In this type of glaucoma, also called low-pressure glaucoma, there is damage to the optic nerve, even though the eye pressure is not elevated excessively. A family history of any type of glaucoma, cardiovascular disease, and Japanese ancestry are a few of the risk factors for this type of glaucoma.
This type of glaucoma is treated much like POAG, but the eye pressure needs to be kept even lower to prevent progression of vision loss.
The typical progression of vision loss from glaucoma
Source: National Eye Institute
Because glaucoma has no obvious initial symptoms, a comprehensive dilated eye exam is critical to detect early glaucoma changes. People who are over 40 should have a dilated eye examination from an ophthalmologist or optometrist at least every two years. African Americans; people who are over 35 and have a family history of glaucoma; and everyone age 60 or older should schedule a comprehensive eye examination every year.
You can learn more about glaucoma detection and treatment at How Can I Detect Glaucoma if There Are No Initial Symptoms?, What Are the Different Treatments for Glaucoma?, and Tips for Taking Glaucoma (and Other) Eye Drops at VisionAware.
More About the Glaucoma Detection Research from JCI Insight
Here is more information about the study, excerpted from the article Abstract and Introduction, with the full article available online:
Glaucoma is the second leading cause of blindness around the world. It is a group of … diseases characterized by neuroretinal degeneration associated with death of retinal ganglion cells (RGCs), which in turn leads to optic neuropathy. In glaucoma, progressive optic neuropathy, if left untreated, leads to visual field (VF) defects that may ultimately result in irreversible blindness.
Numerous factors — including genetics and race, as well as ocular characteristics such as intraocular pressure (IOP) and central corneal thickness — have been identified as risk factors in the development and progression of glaucoma. Currently, all medical and surgical therapies for glaucoma focus on lowering IOP as a strategy to protect RGCs from cell death.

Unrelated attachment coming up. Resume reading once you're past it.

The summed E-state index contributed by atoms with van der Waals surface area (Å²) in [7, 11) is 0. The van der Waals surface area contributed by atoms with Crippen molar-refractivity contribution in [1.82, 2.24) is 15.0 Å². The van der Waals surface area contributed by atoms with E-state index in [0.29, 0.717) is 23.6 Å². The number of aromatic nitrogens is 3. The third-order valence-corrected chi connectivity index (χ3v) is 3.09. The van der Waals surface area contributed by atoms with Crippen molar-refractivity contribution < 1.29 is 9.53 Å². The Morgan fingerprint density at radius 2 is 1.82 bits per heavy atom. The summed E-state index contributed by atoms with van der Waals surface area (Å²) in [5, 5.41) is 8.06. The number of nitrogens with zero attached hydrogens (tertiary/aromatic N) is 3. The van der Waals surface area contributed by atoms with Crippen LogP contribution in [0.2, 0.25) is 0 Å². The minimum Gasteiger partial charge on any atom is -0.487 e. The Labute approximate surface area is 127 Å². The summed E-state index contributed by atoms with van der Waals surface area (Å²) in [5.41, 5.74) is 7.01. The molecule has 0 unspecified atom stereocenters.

Although neuroprotection for glaucoma would be highly desirable, therapeutic strategies that have focused on neuroprotection have thus far failed to demonstrate efficacy in clinical trials, with no agents currently approved by regulatory authorities.
Another impediment for effective glaucoma treatment is the paucity of molecular markers that predict progression of glaucomatous neurodegeneration that results in optic neuropathy. Treating physicians have generally relied on VF testing, IOP measurement, and optic nerve monitoring as metrics for assessing whether disease is adequately controlled.
However, the nature of VF testing, lack of precise correlation of IOP with disease risk, and lack of validated normative databases for optic nerve imaging techniques, such as optical coherent tomography (OCT), contribute to the persistent challenges of glaucoma management.
Of significant concern, these evaluations presently form the basis for treatment decisions regarding additional medical and surgical interventions to prevent disease progression and vision loss. Therefore, there is an acute need to identify specific molecular markers that quantify glaucomatous neurodegeneration by accurately and objectively measuring RGC-specific cell death.
In this study, we have, to our knowledge, characterized in mice and rats a novel molecular marker of glaucomatous neurodegeneration. We have further validated our findings in human glaucoma patients with varying degrees of disease severity. These results highlight a protein with potential use as a marker of glaucomatous neurodegeneration.